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Time Warner Cable, like Verizon, pushes LTE as a replacement for fixed broadband
Last week, we noted how Verizon was doing their best to convince New Jersey officials that their LTE service was just as good as broadband internet speeds on a fixed-line. Verizon was doing this because they wanted to get out of their contractual agreement with New Jersey to wire the entire state with broadband speeds of at least 45 Mbps. Even though New Jersey taxpayers have handed Verizon over $13 billion to wire the state, Verizon felt it wasn’t in their best financial position to honor their contract and instead decided to pass off their incredibly expensive, low data-capped wireless plans as an acceptable substitute.
Now, Comcast and Time Warner Cable want everyone to know that because LTE service exists in this country, the two companies should be allowed to merge due to the competition against those wireless providers. As the Huffington Post stated, “Time Warner Cable Makes Hilariously Absurd Argument For Comcast Merger.”
If allowed to merge, Comcast would therefore controls nearly 40 percent of the U.S. broadband market and provide cable to almost a third of American homes. But of course, Comcast and Time Warner Cable say that this is not anti-competitive and is in the public interest. Time Warner Cable CEO Robert Marcus One listed so-called competitors of Comcast and Time Warner Cable and put mobile networks high on the list:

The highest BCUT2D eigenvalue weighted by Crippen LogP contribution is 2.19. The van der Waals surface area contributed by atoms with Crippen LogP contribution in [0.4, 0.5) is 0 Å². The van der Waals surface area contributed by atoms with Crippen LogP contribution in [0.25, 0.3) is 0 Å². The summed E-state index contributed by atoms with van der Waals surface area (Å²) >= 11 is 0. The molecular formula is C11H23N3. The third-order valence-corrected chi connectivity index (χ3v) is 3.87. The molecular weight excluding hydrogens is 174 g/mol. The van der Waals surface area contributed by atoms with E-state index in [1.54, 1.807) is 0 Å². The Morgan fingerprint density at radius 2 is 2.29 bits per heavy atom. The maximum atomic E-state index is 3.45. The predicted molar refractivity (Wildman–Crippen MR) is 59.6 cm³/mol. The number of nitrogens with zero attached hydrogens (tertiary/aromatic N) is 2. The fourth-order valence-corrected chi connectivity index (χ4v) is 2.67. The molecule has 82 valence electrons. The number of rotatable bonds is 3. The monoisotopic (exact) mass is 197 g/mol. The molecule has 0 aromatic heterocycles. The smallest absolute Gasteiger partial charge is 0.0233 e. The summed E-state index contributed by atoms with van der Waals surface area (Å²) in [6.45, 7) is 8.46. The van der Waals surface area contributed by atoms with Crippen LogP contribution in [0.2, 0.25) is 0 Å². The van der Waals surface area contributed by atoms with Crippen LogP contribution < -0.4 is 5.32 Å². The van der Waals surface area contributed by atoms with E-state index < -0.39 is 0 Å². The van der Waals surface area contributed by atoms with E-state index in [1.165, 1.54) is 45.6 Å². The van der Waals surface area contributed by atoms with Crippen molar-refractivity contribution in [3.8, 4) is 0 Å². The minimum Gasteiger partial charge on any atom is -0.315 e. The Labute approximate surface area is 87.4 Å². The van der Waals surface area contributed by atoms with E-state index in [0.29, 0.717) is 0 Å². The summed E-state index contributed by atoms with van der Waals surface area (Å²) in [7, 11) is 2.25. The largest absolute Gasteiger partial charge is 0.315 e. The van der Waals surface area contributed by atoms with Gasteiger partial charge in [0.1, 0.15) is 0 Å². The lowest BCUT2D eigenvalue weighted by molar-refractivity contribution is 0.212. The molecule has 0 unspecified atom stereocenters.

“I would also note that mobile wireless is rapidly becoming a viable alternative to cable broadband given the ever-increasing capabilities of LTE as well as continued advances in compression technology,” Marcus said in a testimony in front of lawmakers on Thursday.
The notion that someone could use a wireless data plan as a replacement for a fixed-line broadband connection is laughable and completely unrealistic.
If a consumer wants to use a satellite internet service, they should prepare themselves for terribly-reviewed, slow and unreliable service that at its best will give connection speeds of up to 15-20 Mbps with small data caps. In many instances the new 10-15 Mbps plans are failing to deliver even 2 Mbps for many with some seeing dial-up speeds.
A study by the Joint Center for Political and Economic Studies reiterates that wireless is simply no substitute for fixed line service. The study found that 7% of Americans are “smartphone only” but 83% of smartphone owners have broadband at home.
As the Huffington Post notes:
“But let’s say you want to ditch your broadband provider and use a 4G hotspot to stream Netflix. The biggest wireless data plan you can get from AT&T is 50 gigabytes per month — enough to watch about 16 hours of Netflix in HD. That’s not much, considering the average U.S. household that’s connected to the Internet uses 102 gigabytes per month, according to Cisco’s Visual Networking Index. And that small data plan — which includes unlimited texting and voice calling — is going to cost you a whopping $375 per month. And if you’re one of the lucky ones with unlimited data? Sorry, but once you reach about 5 GB — roughly two hours of streaming Netflix in HD — some carriers slow your data.”
If the Comcast and Time Warner Cable merger is approved, Comcast will be the only option for high-speed Internet for 37 percent of US homes.